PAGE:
The English Civil War battle of Roundway Down was fought on July 13, 1643, at the eponymous hill just north of Devizes in Wiltshire. Lord Henry Wilmot, Earl of Rochester, commanding the Royalist forces, won a crushing victory over the Parliamentarian Sir William Waller.
Lord Ralph Hopton's army had previously drawn with Waller at Lansdowne, but was weakened and moved to Devizes, which Waller besieged with his artillery. However, the arrival of cavalry reinforcements from Oxford, led by Prince Maurice (nephew of King Charles I), forced Waller to draw off from the siege and prepare for a battle.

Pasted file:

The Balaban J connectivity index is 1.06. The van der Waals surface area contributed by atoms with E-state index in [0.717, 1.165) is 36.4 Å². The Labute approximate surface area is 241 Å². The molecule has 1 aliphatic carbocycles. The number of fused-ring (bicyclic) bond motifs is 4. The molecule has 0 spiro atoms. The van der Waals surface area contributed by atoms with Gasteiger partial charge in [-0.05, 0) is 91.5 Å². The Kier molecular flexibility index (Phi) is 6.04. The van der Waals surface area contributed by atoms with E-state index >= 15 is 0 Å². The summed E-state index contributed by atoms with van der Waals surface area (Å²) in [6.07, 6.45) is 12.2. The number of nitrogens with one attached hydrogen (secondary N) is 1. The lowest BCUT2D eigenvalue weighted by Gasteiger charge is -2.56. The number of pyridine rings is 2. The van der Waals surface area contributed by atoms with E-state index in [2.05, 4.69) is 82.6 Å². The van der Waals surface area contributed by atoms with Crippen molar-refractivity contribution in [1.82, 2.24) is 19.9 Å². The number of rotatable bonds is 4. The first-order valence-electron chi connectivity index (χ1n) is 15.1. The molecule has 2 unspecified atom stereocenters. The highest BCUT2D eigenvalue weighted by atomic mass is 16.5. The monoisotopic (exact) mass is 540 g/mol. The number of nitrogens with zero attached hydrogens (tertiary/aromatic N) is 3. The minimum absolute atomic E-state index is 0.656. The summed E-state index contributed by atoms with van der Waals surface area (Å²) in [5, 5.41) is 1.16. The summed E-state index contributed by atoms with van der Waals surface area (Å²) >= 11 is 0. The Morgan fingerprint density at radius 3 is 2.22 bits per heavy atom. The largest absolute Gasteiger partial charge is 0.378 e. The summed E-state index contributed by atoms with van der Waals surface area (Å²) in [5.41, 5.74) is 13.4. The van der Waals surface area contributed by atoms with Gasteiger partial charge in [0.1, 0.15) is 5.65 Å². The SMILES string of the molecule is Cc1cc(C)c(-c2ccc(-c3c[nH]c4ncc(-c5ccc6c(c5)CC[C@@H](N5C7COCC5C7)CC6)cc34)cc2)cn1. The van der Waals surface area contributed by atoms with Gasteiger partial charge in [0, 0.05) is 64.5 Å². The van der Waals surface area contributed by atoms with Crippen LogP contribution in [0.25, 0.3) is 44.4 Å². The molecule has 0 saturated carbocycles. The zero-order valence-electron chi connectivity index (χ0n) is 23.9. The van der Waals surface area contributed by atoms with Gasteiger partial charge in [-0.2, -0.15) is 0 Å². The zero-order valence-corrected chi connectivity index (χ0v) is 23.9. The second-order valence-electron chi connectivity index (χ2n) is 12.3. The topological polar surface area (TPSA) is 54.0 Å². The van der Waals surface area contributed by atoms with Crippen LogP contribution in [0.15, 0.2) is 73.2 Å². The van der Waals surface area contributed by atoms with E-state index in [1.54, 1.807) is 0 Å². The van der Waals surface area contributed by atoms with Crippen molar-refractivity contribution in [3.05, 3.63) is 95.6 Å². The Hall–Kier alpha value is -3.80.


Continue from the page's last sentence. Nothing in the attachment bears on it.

Maurice and Wilmot charged, with partial success, Waller's cavalry fleeing before them, but the infantry held its ground. Hopton, however, saw the opportunity and sallied forth from Devizes to attack in the rear. The Parliamentary line melted away, losing more than a thousand men killed or captured.
This was effectively the end of Parliamentary support in the West country; Prince Rupert entered Bristol on July 25.